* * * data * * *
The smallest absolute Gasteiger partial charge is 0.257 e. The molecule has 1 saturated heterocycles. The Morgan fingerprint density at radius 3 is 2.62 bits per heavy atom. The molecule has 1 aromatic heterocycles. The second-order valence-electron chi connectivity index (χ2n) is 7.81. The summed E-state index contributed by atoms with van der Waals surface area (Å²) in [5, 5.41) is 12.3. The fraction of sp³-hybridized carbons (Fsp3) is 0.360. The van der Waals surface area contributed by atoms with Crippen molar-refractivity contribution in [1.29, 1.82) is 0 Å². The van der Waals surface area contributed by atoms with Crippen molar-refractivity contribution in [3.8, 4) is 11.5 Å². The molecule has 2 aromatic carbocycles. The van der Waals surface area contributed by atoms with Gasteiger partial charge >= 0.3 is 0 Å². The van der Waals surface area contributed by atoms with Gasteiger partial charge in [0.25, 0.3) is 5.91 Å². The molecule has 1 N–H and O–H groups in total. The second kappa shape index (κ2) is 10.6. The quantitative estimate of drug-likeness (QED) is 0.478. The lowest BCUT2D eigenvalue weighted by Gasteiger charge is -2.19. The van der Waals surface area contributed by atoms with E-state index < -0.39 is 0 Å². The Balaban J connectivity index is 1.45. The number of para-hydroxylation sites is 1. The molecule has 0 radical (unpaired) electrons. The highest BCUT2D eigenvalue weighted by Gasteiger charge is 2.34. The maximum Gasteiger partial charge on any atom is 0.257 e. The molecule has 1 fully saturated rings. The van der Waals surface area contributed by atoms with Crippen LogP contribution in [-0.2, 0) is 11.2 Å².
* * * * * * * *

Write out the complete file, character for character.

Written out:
The smallest absolute Gasteiger partial charge is 0.257 e. The molecule has 1 saturated heterocycles. The Morgan fingerprint density at radius 3 is 2.62 bits per heavy atom. The molecule has 1 aromatic heterocycles. The second-order valence-electron chi connectivity index (χ2n) is 7.81. The summed E-state index contributed by atoms with van der Waals surface area (Å²) in [5, 5.41) is 12.3. The fraction of sp³-hybridized carbons (Fsp3) is 0.360. The van der Waals surface area contributed by atoms with Crippen molar-refractivity contribution in [1.29, 1.82) is 0 Å². The van der Waals surface area contributed by atoms with Crippen molar-refractivity contribution in [3.8, 4) is 11.5 Å². The molecule has 2 aromatic carbocycles. The van der Waals surface area contributed by atoms with Gasteiger partial charge >= 0.3 is 0 Å². The van der Waals surface area contributed by atoms with Gasteiger partial charge in [0.25, 0.3) is 5.91 Å². The molecule has 1 N–H and O–H groups in total. The second kappa shape index (κ2) is 10.6. The quantitative estimate of drug-likeness (QED) is 0.478. The lowest BCUT2D eigenvalue weighted by Gasteiger charge is -2.19. The van der Waals surface area contributed by atoms with E-state index < -0.39 is 0 Å². The Balaban J connectivity index is 1.45. The number of para-hydroxylation sites is 1. The molecule has 0 radical (unpaired) electrons. The highest BCUT2D eigenvalue weighted by Gasteiger charge is 2.34. The maximum Gasteiger partial charge on any atom is 0.257 e. The molecule has 1 fully saturated rings. The van der Waals surface area contributed by atoms with Crippen LogP contribution in [-0.2, 0) is 11.2 Å².